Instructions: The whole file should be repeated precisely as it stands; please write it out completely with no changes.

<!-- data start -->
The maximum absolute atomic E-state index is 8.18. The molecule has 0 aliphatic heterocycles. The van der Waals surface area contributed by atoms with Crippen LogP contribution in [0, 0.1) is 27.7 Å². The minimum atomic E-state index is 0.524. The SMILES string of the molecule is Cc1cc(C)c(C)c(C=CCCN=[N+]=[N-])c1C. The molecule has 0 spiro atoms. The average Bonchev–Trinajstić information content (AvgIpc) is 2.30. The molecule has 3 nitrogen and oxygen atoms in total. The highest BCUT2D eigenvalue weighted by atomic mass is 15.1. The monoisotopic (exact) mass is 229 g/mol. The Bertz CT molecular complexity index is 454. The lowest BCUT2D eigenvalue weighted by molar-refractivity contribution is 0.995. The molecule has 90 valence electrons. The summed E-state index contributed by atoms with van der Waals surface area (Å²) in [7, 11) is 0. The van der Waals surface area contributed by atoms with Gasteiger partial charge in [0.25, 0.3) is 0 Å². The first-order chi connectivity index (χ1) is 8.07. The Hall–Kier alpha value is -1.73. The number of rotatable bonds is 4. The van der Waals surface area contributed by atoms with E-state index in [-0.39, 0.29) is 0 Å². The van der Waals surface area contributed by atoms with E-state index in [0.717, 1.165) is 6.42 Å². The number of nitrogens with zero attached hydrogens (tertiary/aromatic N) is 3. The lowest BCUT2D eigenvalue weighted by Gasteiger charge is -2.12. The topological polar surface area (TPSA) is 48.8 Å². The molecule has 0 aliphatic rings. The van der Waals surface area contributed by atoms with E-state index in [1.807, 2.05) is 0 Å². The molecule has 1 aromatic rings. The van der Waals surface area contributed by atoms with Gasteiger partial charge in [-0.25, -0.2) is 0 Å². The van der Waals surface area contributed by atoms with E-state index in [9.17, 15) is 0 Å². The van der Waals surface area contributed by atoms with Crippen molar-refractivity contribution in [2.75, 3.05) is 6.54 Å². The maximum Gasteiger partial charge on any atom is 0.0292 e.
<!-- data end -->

The maximum absolute atomic E-state index is 8.18. The molecule has 0 aliphatic heterocycles. The van der Waals surface area contributed by atoms with Crippen LogP contribution in [0, 0.1) is 27.7 Å². The minimum atomic E-state index is 0.524. The SMILES string of the molecule is Cc1cc(C)c(C)c(C=CCCN=[N+]=[N-])c1C. The molecule has 0 spiro atoms. The average Bonchev–Trinajstić information content (AvgIpc) is 2.30. The molecule has 3 nitrogen and oxygen atoms in total. The highest BCUT2D eigenvalue weighted by atomic mass is 15.1. The monoisotopic (exact) mass is 229 g/mol. The Bertz CT molecular complexity index is 454. The lowest BCUT2D eigenvalue weighted by molar-refractivity contribution is 0.995. The molecule has 90 valence electrons. The summed E-state index contributed by atoms with van der Waals surface area (Å²) in [7, 11) is 0. The van der Waals surface area contributed by atoms with Gasteiger partial charge in [0.25, 0.3) is 0 Å². The first-order chi connectivity index (χ1) is 8.07. The Hall–Kier alpha value is -1.73. The number of rotatable bonds is 4. The van der Waals surface area contributed by atoms with E-state index in [-0.39, 0.29) is 0 Å². The van der Waals surface area contributed by atoms with E-state index in [0.717, 1.165) is 6.42 Å². The number of nitrogens with zero attached hydrogens (tertiary/aromatic N) is 3. The lowest BCUT2D eigenvalue weighted by Gasteiger charge is -2.12. The topological polar surface area (TPSA) is 48.8 Å². The molecule has 0 aliphatic rings. The van der Waals surface area contributed by atoms with E-state index in [1.807, 2.05) is 0 Å². The molecule has 1 aromatic rings. The van der Waals surface area contributed by atoms with Gasteiger partial charge in [-0.25, -0.2) is 0 Å². The van der Waals surface area contributed by atoms with E-state index in [9.17, 15) is 0 Å². The van der Waals surface area contributed by atoms with Crippen molar-refractivity contribution in [2.75, 3.05) is 6.54 Å². The maximum Gasteiger partial charge on any atom is 0.0292 e.